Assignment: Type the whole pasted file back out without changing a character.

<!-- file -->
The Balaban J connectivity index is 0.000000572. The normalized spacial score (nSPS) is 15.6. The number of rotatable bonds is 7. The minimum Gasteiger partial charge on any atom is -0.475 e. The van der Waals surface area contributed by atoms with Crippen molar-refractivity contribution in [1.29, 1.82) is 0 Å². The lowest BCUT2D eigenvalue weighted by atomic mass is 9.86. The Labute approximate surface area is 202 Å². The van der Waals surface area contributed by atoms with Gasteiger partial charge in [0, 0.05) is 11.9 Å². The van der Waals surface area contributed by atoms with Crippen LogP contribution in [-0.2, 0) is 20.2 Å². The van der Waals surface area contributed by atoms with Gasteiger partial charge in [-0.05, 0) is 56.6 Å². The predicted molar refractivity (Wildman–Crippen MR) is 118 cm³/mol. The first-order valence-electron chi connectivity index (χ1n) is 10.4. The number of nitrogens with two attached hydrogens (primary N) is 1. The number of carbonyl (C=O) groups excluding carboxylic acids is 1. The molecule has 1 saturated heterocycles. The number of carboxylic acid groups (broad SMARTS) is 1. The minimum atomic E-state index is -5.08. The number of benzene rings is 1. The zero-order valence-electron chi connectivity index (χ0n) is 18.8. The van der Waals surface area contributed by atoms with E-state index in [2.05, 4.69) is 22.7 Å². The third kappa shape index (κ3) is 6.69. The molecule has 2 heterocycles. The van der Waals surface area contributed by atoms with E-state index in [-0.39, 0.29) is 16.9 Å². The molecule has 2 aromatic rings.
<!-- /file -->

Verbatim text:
The Balaban J connectivity index is 0.000000572. The normalized spacial score (nSPS) is 15.6. The number of rotatable bonds is 7. The minimum Gasteiger partial charge on any atom is -0.475 e. The van der Waals surface area contributed by atoms with Crippen molar-refractivity contribution in [1.29, 1.82) is 0 Å². The lowest BCUT2D eigenvalue weighted by atomic mass is 9.86. The Labute approximate surface area is 202 Å². The van der Waals surface area contributed by atoms with Gasteiger partial charge in [0, 0.05) is 11.9 Å². The van der Waals surface area contributed by atoms with Crippen LogP contribution in [-0.2, 0) is 20.2 Å². The van der Waals surface area contributed by atoms with Gasteiger partial charge in [-0.05, 0) is 56.6 Å². The predicted molar refractivity (Wildman–Crippen MR) is 118 cm³/mol. The first-order valence-electron chi connectivity index (χ1n) is 10.4. The number of nitrogens with two attached hydrogens (primary N) is 1. The number of carbonyl (C=O) groups excluding carboxylic acids is 1. The molecule has 1 saturated heterocycles. The number of carboxylic acid groups (broad SMARTS) is 1. The minimum atomic E-state index is -5.08. The number of benzene rings is 1. The zero-order valence-electron chi connectivity index (χ0n) is 18.8. The van der Waals surface area contributed by atoms with E-state index in [2.05, 4.69) is 22.7 Å². The third kappa shape index (κ3) is 6.69. The molecule has 2 heterocycles. The van der Waals surface area contributed by atoms with E-state index in [-0.39, 0.29) is 16.9 Å². The molecule has 2 aromatic rings.